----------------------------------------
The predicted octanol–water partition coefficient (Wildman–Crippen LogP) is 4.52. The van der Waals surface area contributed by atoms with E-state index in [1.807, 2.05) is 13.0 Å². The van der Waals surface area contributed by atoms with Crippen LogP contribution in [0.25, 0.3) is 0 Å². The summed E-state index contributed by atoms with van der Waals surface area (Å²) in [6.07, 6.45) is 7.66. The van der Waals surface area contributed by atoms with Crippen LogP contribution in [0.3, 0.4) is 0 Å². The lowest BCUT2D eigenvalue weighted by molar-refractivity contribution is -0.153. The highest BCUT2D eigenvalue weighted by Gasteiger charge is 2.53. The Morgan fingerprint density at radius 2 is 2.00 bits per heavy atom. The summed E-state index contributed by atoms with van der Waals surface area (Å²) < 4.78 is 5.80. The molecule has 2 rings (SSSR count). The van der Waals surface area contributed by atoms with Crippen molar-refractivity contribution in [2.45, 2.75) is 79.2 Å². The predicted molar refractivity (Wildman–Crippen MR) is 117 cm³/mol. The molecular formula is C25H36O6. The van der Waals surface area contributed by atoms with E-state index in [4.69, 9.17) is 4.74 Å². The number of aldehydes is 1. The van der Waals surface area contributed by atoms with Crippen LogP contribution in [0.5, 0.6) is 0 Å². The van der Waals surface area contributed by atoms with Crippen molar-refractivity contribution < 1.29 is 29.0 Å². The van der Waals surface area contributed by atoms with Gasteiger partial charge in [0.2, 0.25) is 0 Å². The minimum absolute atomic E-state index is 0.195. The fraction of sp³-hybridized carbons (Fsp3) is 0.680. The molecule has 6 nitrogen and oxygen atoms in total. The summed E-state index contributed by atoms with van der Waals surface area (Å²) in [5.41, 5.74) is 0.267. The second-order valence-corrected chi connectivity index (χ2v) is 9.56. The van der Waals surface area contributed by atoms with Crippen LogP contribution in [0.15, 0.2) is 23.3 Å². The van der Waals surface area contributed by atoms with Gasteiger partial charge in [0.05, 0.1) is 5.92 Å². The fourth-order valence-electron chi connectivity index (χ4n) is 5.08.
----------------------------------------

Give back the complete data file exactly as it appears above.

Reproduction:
The predicted octanol–water partition coefficient (Wildman–Crippen LogP) is 4.52. The van der Waals surface area contributed by atoms with E-state index in [1.807, 2.05) is 13.0 Å². The van der Waals surface area contributed by atoms with Crippen LogP contribution in [0.25, 0.3) is 0 Å². The summed E-state index contributed by atoms with van der Waals surface area (Å²) in [6.07, 6.45) is 7.66. The van der Waals surface area contributed by atoms with Crippen LogP contribution in [0.3, 0.4) is 0 Å². The lowest BCUT2D eigenvalue weighted by molar-refractivity contribution is -0.153. The highest BCUT2D eigenvalue weighted by Gasteiger charge is 2.53. The Morgan fingerprint density at radius 2 is 2.00 bits per heavy atom. The summed E-state index contributed by atoms with van der Waals surface area (Å²) < 4.78 is 5.80. The molecule has 2 rings (SSSR count). The van der Waals surface area contributed by atoms with Crippen molar-refractivity contribution in [2.45, 2.75) is 79.2 Å². The predicted molar refractivity (Wildman–Crippen MR) is 117 cm³/mol. The molecular formula is C25H36O6. The van der Waals surface area contributed by atoms with E-state index in [4.69, 9.17) is 4.74 Å². The number of aldehydes is 1. The van der Waals surface area contributed by atoms with Crippen LogP contribution in [0.5, 0.6) is 0 Å². The van der Waals surface area contributed by atoms with Crippen molar-refractivity contribution < 1.29 is 29.0 Å². The van der Waals surface area contributed by atoms with Gasteiger partial charge in [0.2, 0.25) is 0 Å². The minimum absolute atomic E-state index is 0.195. The fraction of sp³-hybridized carbons (Fsp3) is 0.680. The molecule has 6 nitrogen and oxygen atoms in total. The summed E-state index contributed by atoms with van der Waals surface area (Å²) in [5.41, 5.74) is 0.267. The second-order valence-corrected chi connectivity index (χ2v) is 9.56. The van der Waals surface area contributed by atoms with Crippen LogP contribution in [0.15, 0.2) is 23.3 Å². The van der Waals surface area contributed by atoms with Gasteiger partial charge in [0.05, 0.1) is 5.92 Å². The fourth-order valence-electron chi connectivity index (χ4n) is 5.08.